The last new feature introduced in RAML 1.0 I want to cover allows to override or add properties of RAML API definition. The purpose of these two customisation mechanisms is mostly to augment or supplement a specific RAML document  and the target document needs to be explicitly specified using extends property. Although overlays and extensions are somewhat similar there is a crucial difference between these two customisation types – overlays are not allowed to change any of the functional aspects of the target RAML document they customise (like resources, methods, parameters, bodies, responses, etc.) whereas extensions can introduce functional changes to the API specification.

The main use cases for RAML overlays are to provide ways to adapt RAML documents to different audiences or add additional content that can be used by API tooling (for testing, monitoring, discovery, etc.). The key is to separate the core functional part of the API specification that is relevant to the API clients from any maintenance/documentation aspects that may be changed at a different pace (most likely more frequently) than the API contract itself. The example below demonstrates how an overlay can be used to provide the Spanish translation for the API documentation.

RAML extensions, unlike overlays, can modify the functional elements of the RAML API specification they are referring to. Some use cases for using extensions may include creating API specification variants targeted at different user roles or integration models as well as specifying some deployment specific properties that should not be the part of the functional API contract. The example below shows how an extension can be used for specifying the base URI of the API.

RAML 1.0 tooling

The new version of RAML specification was announced with the immediate availability of parser libraries for Javascript and Java. Both of these parsers can work with new RAML 1.0 version as well as old 0.8 version. As the most open-source and commercial tools still need to release support for RAML 1.0 specification, the RAML workgroup has been working on the authoring tool for new RAML version alongside the work to finalise the spec itself. The result of this effort is a plugin for Atom IDE called APIWorkbench that for the time being I would consider the best authoring tool for RAML 1.0 documents if you care about realtime validation, autocompletion and type hints (RAML being a YAML based format is easy enough to be used in any text editor of course). No doubt other editors and IDEs will over time offer RAML 1.0 support.

Of course there is still some way to go on the tooling side of the RAML ecosystem as very few tools support RAML 1.0 and I would say overall the tooling needs to improve to take full advantage of the RAML spec (especially the latest additions on RAML 1.0, like annotations and overlays that have been introduced to be used specifically by the API related tooling). I’ve been using raml2html with RAML 0.8 for a while as means of generating user-friendly API documentation and now with RAML 1.0 (which I want to use mostly for much better native data type definition support) I’ve lost the ability to generate HTML documentation. APIWorkbench helps a lot but I would rather use tools to generate API documentation in HTML. In fact I believe it’s the tooling that will decide if RAML will be able to compete with Swagger or other API definition formats for the supremacy in this area.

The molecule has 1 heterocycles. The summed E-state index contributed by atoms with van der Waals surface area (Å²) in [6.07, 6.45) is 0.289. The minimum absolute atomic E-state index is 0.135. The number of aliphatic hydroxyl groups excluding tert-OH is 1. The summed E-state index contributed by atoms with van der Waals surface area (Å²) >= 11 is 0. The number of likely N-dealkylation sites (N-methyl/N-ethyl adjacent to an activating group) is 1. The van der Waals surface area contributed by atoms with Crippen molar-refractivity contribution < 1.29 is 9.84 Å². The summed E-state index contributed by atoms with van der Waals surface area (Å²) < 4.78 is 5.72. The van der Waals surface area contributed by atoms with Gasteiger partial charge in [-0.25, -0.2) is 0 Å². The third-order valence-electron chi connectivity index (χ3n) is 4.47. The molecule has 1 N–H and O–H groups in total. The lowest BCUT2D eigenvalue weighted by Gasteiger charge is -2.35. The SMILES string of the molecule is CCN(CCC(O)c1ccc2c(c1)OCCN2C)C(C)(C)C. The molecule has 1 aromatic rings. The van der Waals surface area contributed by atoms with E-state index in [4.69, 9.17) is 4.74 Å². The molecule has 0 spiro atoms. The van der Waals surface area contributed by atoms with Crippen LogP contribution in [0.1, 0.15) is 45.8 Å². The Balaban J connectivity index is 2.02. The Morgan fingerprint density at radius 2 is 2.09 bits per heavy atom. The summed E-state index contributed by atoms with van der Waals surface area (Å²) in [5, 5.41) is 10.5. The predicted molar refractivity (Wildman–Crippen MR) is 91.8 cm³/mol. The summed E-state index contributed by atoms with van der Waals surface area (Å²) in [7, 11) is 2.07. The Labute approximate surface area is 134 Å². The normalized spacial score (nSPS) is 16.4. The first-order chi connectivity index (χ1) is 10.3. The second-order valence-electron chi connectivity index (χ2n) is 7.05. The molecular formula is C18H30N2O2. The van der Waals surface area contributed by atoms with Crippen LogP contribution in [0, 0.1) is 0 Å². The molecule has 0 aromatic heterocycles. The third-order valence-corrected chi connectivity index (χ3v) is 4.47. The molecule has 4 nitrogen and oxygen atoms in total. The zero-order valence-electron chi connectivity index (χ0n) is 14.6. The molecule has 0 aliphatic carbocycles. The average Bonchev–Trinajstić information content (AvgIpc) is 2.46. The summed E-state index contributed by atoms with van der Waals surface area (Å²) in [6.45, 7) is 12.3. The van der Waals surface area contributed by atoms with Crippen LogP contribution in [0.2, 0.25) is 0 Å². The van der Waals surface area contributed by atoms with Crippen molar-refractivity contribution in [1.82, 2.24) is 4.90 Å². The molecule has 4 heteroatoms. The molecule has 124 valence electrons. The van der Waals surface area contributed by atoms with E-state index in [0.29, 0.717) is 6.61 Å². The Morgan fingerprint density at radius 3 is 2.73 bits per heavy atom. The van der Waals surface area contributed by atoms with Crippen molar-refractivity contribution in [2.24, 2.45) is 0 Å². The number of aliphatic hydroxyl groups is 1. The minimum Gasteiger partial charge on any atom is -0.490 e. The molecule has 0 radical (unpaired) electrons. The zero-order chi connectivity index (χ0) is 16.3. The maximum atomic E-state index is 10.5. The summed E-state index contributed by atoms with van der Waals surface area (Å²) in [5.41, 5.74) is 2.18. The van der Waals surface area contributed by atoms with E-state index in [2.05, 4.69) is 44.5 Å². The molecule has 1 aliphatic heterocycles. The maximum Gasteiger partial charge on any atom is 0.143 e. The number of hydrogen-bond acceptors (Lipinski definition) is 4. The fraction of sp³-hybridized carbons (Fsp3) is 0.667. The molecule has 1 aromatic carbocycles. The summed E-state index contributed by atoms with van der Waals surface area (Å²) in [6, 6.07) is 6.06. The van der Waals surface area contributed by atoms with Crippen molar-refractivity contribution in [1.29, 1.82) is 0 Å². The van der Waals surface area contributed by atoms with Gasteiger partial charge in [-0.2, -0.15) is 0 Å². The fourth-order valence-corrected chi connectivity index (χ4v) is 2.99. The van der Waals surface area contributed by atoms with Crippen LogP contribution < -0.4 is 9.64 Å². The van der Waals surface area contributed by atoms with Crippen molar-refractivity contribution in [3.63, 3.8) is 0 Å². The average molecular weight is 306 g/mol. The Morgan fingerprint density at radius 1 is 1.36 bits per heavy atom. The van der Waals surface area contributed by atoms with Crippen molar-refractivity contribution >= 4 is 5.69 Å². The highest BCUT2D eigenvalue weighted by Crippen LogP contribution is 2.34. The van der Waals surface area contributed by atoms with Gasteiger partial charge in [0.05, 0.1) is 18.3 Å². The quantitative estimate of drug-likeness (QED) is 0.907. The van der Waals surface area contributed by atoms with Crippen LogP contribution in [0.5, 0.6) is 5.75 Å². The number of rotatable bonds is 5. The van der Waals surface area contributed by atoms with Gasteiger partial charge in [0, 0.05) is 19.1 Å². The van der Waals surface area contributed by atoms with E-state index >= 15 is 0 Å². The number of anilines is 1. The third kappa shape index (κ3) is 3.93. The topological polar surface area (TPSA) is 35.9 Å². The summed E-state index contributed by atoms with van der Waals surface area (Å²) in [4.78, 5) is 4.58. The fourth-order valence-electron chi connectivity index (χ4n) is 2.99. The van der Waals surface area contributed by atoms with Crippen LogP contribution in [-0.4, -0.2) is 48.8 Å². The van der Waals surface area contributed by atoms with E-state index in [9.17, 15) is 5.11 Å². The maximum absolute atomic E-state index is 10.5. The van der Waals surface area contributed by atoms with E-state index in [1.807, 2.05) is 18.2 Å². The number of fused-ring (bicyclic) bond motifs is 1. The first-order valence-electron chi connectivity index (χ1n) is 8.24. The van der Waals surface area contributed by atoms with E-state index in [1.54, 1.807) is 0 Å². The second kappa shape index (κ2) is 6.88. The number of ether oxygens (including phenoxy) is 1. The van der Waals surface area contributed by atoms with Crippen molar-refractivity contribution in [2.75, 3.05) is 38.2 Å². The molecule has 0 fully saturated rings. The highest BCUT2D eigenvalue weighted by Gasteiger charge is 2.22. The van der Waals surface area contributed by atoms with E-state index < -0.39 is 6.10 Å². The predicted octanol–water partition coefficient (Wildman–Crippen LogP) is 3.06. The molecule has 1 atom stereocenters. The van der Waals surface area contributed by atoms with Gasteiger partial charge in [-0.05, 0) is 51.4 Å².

Update: Since publishing my original blog post, couple more tools have started supporting RAML 1.0. Most notably MuleSoft’s API Designer (part of AnyPoint platform) now seems to be able to handle RAML 1.0 API specifications. For those, looking for a replacement for raml2html tool (mentioned above), there is ramlo API documentation generator which also supports 1.0 version.

Final thoughts

I consider RAML 1.0 a major milestone in the evolution of RAML specification and certainly appreciate the effort that went into developing this specification. Compared to 0.8 version it provides a mature and comprehensive specification format with a lot of use cases addressed in the core spec and built-in extensibility mechanisms for anything unforeseen by the creators of the spec.

In principle, I believe that contract first API design is (and has always been) the superior approach for any external (third-party) API development and RAML 1.0 offers a rich and easy to use API definition language that promotes reusability and modularisation. In that regard, RAML 1.0 seems to have an upper hand over its competitors, so if the tooling support improves over the next few months, I hope to be using RAML 1.0 for some time to come.

Update: Unfortunately, the tooling hasn’t been able to keep up with the changes to RAML specification quickly enough and I didn’t have a choice but to switch over to using Swagger 2.0 in YAML format. I would have preferred to use RAML 1.0 for its concise syntax and superior support for reusability and modularisation but the lack of decent and freely available tooling made it impossible to produce API specifications that could be easily shared and explored, both internally and externally. Time will tell if I will be able to move back to using RAML 1.0.